Realizing a new global cyberspace framework normative foundations and guiding principles

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Bibliographic Details
Main Author: Weber, Rolf H. (Author)
Online Access:Link to e-book
Physical Description:1 online resource (xxvii, 166 pages) : illustrations
Bibliography:Includes bibliographical references and index.
Published: Heidelberg : Springer, [2014]
Table of Contents:
  • Preface; Contents; Bibliography; Abbreviations; I. Introduction; A. Objectives of the book; B. Notion and meaning of cyberspace; C. Internet governance as part of cyberspace regulation; II. Confrontation of traditional legal concepts with globalization; A. Development of international public law concepts; 1. Insights from Roman law; a) Res nullius and res communis; b) Jus naturale and jus gentium; 2. Nation States: sovereignty principle; a) Concept of Westphalian Peace Treaty; b) Challenges of borderless cyberspace; B. Present international public law in transition.
  • 1. Relativization of territoriality principlea) Scope of territoriality principle; b) Applicable law; c) Jurisdiction; 2. Provocation by the "autonomy of cyberspace" concept; 3. Adequacy of analogies to other legal fields; C. Escape movement: soft law; 1. Notion and forms of self-regulation; 2. Legal "quality" of self-regulation; 3. Strengths of self-regulation; 4. Weaknesses of self-regulation; 5. Importance of self-regulation in the online world; III. Challenges for regulatory approaches in cyberspace; A. Understanding of law and regulation; 1. Law as a system.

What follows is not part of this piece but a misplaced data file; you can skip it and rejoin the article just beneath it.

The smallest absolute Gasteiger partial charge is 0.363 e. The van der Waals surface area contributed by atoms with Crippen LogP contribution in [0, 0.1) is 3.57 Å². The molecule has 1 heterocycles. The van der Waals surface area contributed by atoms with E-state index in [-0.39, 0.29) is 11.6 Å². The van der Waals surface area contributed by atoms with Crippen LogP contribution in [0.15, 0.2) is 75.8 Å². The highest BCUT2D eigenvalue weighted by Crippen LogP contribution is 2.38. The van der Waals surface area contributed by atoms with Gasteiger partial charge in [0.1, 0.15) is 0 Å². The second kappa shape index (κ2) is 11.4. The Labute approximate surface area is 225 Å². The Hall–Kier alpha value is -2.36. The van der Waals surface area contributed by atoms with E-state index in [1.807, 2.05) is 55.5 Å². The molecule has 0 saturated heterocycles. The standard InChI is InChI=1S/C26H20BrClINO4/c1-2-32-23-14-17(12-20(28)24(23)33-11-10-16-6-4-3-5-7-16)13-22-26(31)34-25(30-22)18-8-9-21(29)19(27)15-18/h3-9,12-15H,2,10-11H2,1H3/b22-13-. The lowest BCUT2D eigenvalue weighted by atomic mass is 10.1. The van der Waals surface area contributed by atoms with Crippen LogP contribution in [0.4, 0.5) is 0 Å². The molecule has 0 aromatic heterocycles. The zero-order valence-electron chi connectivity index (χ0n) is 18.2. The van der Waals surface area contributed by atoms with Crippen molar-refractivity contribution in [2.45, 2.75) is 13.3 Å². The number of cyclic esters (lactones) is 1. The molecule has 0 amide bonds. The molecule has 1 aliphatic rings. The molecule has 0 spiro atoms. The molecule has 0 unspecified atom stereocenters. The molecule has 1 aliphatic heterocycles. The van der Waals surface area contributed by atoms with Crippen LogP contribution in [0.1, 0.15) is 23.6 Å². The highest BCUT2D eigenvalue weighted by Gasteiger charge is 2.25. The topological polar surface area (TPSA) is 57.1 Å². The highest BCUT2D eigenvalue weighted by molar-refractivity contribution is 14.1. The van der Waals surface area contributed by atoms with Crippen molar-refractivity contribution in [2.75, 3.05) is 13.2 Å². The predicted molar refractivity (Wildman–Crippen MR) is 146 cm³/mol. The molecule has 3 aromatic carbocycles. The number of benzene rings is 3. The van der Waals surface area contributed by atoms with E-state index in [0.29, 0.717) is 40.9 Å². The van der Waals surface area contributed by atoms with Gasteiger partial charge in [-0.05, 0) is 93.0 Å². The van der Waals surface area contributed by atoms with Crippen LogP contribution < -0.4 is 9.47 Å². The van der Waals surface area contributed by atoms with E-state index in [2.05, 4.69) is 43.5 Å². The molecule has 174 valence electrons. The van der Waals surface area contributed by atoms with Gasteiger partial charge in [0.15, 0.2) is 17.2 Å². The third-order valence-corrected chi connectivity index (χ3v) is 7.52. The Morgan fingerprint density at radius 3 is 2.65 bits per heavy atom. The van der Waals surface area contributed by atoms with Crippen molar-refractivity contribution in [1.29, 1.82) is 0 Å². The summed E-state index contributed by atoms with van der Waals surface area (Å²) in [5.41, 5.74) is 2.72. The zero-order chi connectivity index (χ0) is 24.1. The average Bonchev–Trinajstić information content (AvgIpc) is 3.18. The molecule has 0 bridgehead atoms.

• 2. Regulation as a tool of the StateB. Traditional rationales and concepts of regulation; 1. Public interest theory; 2. Welfare economics theory; 3. Public choice theory; 4. Institutionalism theory; 5. Capturel cyclical theory; C. Social change as challenge for regulation; 1. Social/environmental developments and dynamic concepts; 2. Qualitatively improved regulatory strategies; 3. Flexibility of law: relative autonomy; a) Theory of open systems; b) Autopoiesis approach; c) Relative autonomy and change of law; IV. In search for new rule-making approaches in cyberspace.
  • A. Code-based regulation1. Concept of Lessig; a) Architecture as key element; b) Influence of law and policy; c) Problems of the code-based approach; 2. Lex informatica as alternative; B. Regulation through formalized standards and networks; 1. Socio-legal background; 2. Interlinked networks approach; 3. Complexity structures in networks; C. Informal law-making; 1. Law-making through (informal) social contract; 2. Informality features in law-making; 3. Customary Internet-ional law; 4. Appendix: Importance of accountability; D. Normativity-oriented regulatory concepts.
  • 1. Philosophical background2. Hybrid economy and information society; 3. Democracy, participation, constitutionalism; a) Concept of "civic virtue"; b) Concept of "semiotic democracy"; c) Concept of societal constitutionalism; E. Assessment of regulatory theories and of possible future perspectives; 1. Complexity of structured matrix; 2. Polycentric and sectoral regulation; 3. Hybrid and mesh regulation; 4. Interim conclusion; V. Development of a "Global Cyberspace Framework" (GCF); A. Introductory Remarks; B. Policy parameters for cyberspace rule-making; 1. Political visions of rule-making.